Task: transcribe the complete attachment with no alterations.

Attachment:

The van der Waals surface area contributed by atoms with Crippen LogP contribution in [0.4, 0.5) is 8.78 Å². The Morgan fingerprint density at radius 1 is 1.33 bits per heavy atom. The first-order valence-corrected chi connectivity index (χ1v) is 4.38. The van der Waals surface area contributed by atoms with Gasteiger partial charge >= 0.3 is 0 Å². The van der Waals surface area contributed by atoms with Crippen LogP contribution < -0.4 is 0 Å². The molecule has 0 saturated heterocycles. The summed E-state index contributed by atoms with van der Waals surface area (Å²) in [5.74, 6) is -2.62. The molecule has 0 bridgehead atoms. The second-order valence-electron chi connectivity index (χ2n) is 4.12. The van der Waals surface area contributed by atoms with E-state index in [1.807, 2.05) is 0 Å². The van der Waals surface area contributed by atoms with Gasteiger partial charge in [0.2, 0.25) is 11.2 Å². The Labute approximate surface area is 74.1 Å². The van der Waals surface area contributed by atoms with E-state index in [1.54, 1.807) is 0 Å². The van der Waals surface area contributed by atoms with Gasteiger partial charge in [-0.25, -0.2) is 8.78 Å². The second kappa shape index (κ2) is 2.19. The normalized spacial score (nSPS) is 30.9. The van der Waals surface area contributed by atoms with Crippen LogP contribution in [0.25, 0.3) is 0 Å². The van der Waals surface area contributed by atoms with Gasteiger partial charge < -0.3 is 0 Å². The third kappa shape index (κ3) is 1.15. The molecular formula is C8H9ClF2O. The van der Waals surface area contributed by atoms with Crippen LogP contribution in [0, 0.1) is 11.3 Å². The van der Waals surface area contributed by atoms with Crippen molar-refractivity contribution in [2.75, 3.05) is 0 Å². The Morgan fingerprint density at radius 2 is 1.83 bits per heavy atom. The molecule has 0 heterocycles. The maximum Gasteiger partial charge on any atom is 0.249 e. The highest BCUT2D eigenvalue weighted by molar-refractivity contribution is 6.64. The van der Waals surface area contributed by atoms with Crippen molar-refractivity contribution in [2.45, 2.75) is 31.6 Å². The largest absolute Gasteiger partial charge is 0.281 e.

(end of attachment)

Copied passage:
The van der Waals surface area contributed by atoms with Crippen LogP contribution in [0.4, 0.5) is 8.78 Å². The Morgan fingerprint density at radius 1 is 1.33 bits per heavy atom. The first-order valence-corrected chi connectivity index (χ1v) is 4.38. The van der Waals surface area contributed by atoms with Gasteiger partial charge >= 0.3 is 0 Å². The van der Waals surface area contributed by atoms with Crippen LogP contribution < -0.4 is 0 Å². The molecule has 0 saturated heterocycles. The summed E-state index contributed by atoms with van der Waals surface area (Å²) in [5.74, 6) is -2.62. The molecule has 0 bridgehead atoms. The second-order valence-electron chi connectivity index (χ2n) is 4.12. The van der Waals surface area contributed by atoms with E-state index in [1.807, 2.05) is 0 Å². The van der Waals surface area contributed by atoms with Gasteiger partial charge in [0.2, 0.25) is 11.2 Å². The Labute approximate surface area is 74.1 Å². The van der Waals surface area contributed by atoms with E-state index in [1.54, 1.807) is 0 Å². The van der Waals surface area contributed by atoms with Gasteiger partial charge in [-0.25, -0.2) is 8.78 Å². The second kappa shape index (κ2) is 2.19. The normalized spacial score (nSPS) is 30.9. The van der Waals surface area contributed by atoms with Crippen LogP contribution in [0.25, 0.3) is 0 Å². The van der Waals surface area contributed by atoms with Gasteiger partial charge < -0.3 is 0 Å². The third kappa shape index (κ3) is 1.15. The molecular formula is C8H9ClF2O. The van der Waals surface area contributed by atoms with Crippen LogP contribution in [0, 0.1) is 11.3 Å². The van der Waals surface area contributed by atoms with Crippen molar-refractivity contribution in [2.75, 3.05) is 0 Å². The Morgan fingerprint density at radius 2 is 1.83 bits per heavy atom. The molecule has 0 heterocycles. The maximum Gasteiger partial charge on any atom is 0.249 e. The highest BCUT2D eigenvalue weighted by molar-refractivity contribution is 6.64. The van der Waals surface area contributed by atoms with Crippen molar-refractivity contribution in [2.45, 2.75) is 31.6 Å². The largest absolute Gasteiger partial charge is 0.281 e.